In a selfie-obsessed age, are self-portraiture and performance helping us to connect with and embrace our bodies? Three photographers take us behind the lens.
Selfies permeate our screens. They fluidly shift between carefully considered portraits to swift shots on Instastory and subliminal and deliberate spaces between. Post, capture, post. Beneath this apparent simplicity is a world of meaning, exposing recognition, resistance and remembering. For a generation attuned to smartphones, these images are central to modern digital and visual culture. Their relationship to portraiture, art and performances of the ‘self’, that is central to the name ‘selfie’, is complex. Unravelling the significance of these images illuminates how we make sense of our bodies and their place (or lack of place) in our world.
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In an expansive conversation in her New Doornfontein studio, American photographer Ayana V Jackson expresses the extraordinary experience of seeing her artwork in the residences of private collectors. There, it exists outside the carefully curated space of her gallery shows, where her work is in conversation with itself, and is instead placed in dialogue with other artists’ pieces. I wonder, now, what it means to discuss her work alongside that of South African photographers, Neo Baepi and Tarryn Hatchett, while simultaneously thinking about the way we use selfies, selfportraiture and performance to think through our identities and bodies in contemporary culture and everyday interactions.
The way that these women use photography differently reveals how one medium can extend in multiple directions, open to many interpretations. What connects them, beyond gender, is a sense of disruption, which is in some places quieter, in others deliberate and also somewhere in between. All three are aware of the power of photography, having chosen a life behind a lens, and in some ways, in front of it, too. Hatchett grew up believing she’d live in front of the camera, studying acting at Wits University. She abandoned it for the creative freedom that photography allowed. ‘I loved that if I had an idea, I could go out and shoot immediately,’ Hatchett says.
It’s an immediacy that Cape Townbased Baepi connects to. ‘I got my first polaroid camera when I was about nine and loved, more than anything, that I could use to photograph my friends and family with an instant result,’ she says. Both of their work deals extensively with portraiture – framing the way other people are seen, and occasionally turning the lens on themselves. ‘I hold that part of photography very close to my heart,’ explains Baepi. She references the importance of school photo days, which were often among the only documentation of our lives as young black and brown children. ‘I wanted to wield that kind of power too,’ she says. Jackson’s work deals most explicitly with power – connecting the historical and the present. Her work reclaims, reframes and resists the historical ways of seeing and thinking black female bodies through photographing herself as characters in specific narratives: creating rich, carefully researched and constructed images, while making space for continuous questioning.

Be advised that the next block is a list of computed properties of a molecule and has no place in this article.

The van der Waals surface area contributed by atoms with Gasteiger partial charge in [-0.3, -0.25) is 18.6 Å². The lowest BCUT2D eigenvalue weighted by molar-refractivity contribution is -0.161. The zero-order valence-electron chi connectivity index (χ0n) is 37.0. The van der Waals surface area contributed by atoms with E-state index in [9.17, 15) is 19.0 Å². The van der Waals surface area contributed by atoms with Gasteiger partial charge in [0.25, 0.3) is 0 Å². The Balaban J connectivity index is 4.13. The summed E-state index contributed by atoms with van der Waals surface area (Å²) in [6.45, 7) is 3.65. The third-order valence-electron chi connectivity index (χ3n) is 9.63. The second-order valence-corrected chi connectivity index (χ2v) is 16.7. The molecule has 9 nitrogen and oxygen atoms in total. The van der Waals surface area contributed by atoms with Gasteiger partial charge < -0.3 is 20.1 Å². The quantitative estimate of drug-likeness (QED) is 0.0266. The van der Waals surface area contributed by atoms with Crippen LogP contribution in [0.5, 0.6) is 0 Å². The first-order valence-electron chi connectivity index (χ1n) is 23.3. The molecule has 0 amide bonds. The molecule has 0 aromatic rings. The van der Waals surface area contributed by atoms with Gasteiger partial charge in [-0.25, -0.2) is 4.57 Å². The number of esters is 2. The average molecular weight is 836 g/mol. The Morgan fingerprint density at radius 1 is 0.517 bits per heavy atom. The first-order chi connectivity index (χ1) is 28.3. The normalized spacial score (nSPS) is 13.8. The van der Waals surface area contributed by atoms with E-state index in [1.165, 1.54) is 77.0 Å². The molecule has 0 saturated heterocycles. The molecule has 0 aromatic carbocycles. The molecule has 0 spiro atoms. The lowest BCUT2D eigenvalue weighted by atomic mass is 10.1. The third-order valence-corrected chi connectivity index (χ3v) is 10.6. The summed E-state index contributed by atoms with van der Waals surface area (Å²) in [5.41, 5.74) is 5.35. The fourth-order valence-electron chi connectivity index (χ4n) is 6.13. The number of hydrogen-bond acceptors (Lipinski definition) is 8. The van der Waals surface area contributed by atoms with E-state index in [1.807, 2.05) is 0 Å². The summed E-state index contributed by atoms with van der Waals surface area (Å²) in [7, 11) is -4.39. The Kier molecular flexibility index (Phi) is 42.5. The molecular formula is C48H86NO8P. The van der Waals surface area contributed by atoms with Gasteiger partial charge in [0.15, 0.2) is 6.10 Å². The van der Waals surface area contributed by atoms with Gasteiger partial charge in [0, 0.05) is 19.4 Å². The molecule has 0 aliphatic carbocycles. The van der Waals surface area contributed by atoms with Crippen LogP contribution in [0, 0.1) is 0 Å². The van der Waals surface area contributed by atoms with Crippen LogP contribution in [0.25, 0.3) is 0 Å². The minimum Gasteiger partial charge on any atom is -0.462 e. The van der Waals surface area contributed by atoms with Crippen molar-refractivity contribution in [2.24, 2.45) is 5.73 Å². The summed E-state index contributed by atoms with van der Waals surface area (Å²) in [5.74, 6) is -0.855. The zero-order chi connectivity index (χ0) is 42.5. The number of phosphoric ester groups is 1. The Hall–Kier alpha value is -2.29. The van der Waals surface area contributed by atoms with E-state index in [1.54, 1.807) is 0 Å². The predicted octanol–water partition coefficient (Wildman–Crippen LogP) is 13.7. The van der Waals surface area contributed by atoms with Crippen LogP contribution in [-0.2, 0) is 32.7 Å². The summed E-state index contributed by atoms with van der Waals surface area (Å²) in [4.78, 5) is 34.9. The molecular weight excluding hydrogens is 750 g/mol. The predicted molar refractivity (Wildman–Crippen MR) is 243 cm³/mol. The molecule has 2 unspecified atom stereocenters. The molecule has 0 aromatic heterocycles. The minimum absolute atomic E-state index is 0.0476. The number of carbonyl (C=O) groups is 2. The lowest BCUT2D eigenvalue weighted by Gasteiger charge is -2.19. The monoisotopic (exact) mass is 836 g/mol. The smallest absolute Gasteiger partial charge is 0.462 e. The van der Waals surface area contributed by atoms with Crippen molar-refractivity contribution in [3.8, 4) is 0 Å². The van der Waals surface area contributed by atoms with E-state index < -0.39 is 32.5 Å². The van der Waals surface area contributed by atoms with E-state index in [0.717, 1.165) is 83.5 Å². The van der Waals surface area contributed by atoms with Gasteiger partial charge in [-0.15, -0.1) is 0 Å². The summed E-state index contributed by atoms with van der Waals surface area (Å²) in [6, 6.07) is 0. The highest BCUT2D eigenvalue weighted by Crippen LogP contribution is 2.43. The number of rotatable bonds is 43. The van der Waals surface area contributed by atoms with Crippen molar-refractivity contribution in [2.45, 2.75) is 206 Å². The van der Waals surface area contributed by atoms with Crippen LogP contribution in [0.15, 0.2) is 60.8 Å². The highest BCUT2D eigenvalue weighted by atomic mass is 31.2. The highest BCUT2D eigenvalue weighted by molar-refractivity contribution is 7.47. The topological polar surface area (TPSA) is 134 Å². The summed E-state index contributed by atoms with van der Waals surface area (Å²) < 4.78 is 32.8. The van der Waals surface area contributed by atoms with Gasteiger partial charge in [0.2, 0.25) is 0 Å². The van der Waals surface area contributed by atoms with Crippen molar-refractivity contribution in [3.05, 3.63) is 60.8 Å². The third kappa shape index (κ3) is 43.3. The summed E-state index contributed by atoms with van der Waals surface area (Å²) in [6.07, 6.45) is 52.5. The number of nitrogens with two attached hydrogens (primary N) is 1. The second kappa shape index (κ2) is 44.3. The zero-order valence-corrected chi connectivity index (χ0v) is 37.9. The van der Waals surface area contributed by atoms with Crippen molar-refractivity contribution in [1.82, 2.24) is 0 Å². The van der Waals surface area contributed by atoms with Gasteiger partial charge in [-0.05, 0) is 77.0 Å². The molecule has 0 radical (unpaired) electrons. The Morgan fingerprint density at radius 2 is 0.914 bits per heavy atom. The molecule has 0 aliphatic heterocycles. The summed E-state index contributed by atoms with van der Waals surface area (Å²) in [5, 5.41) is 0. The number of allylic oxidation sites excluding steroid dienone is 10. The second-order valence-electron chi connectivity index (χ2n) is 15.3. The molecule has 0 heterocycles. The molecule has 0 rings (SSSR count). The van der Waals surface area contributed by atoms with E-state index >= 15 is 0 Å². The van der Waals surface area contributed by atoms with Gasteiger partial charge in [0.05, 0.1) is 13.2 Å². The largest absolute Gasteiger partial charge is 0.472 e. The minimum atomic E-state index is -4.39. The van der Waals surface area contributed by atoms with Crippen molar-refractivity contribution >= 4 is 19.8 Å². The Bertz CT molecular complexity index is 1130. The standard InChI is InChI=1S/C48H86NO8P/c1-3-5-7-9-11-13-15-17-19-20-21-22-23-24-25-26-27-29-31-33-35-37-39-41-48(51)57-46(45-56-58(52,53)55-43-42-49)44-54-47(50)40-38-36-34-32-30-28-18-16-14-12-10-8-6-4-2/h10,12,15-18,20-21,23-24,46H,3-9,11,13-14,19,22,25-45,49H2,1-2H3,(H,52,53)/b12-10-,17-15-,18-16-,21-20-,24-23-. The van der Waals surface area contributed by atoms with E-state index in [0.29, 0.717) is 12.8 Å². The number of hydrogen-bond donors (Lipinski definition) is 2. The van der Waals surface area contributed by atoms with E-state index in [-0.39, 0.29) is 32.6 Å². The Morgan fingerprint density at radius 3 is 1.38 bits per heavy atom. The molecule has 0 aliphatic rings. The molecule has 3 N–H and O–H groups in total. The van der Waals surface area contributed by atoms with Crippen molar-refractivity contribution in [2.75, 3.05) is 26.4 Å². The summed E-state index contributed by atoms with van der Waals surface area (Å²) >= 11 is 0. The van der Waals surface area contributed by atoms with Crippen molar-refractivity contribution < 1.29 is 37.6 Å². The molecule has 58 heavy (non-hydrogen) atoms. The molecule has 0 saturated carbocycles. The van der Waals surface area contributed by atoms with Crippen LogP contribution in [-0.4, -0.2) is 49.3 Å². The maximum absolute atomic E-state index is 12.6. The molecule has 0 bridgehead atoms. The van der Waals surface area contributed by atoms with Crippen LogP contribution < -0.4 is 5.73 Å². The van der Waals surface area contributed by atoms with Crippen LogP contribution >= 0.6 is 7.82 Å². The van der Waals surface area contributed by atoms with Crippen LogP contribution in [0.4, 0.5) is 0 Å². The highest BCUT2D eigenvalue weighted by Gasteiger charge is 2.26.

‘It’s not that this particular video or this particular photograph is supposed to now completely transform how you think about the archive, or how you think about a woman’s body, but perhaps it is intended to make you question what you know, and then express that to someone else who sees something completely different, and then you argue it out and come to a third space,’ notes Jackson. Because images have a profound effect on us – whether we are being photographed, taking pictures, or viewing the images that saturate our world with ideas and politics – they invite us to see ourselves, and see each other, in particular ways. This process allows reimagining, recognition and questioning to seep through dominant ideas that seek to limit the full expression and celebration of our bodies as being as diverse and distinct as our experiences of them, and their meaning in the world. Images can be a way for us to dialogue with our selves. While Jackson locates her work as performance, rather than selfportraiture, she says: ‘I’m beginning to feel better about myself through this work, in a way… through engagement with these characters… there is this courage; there is something that is happening in my own inner self, inner world that is also being affected by the work.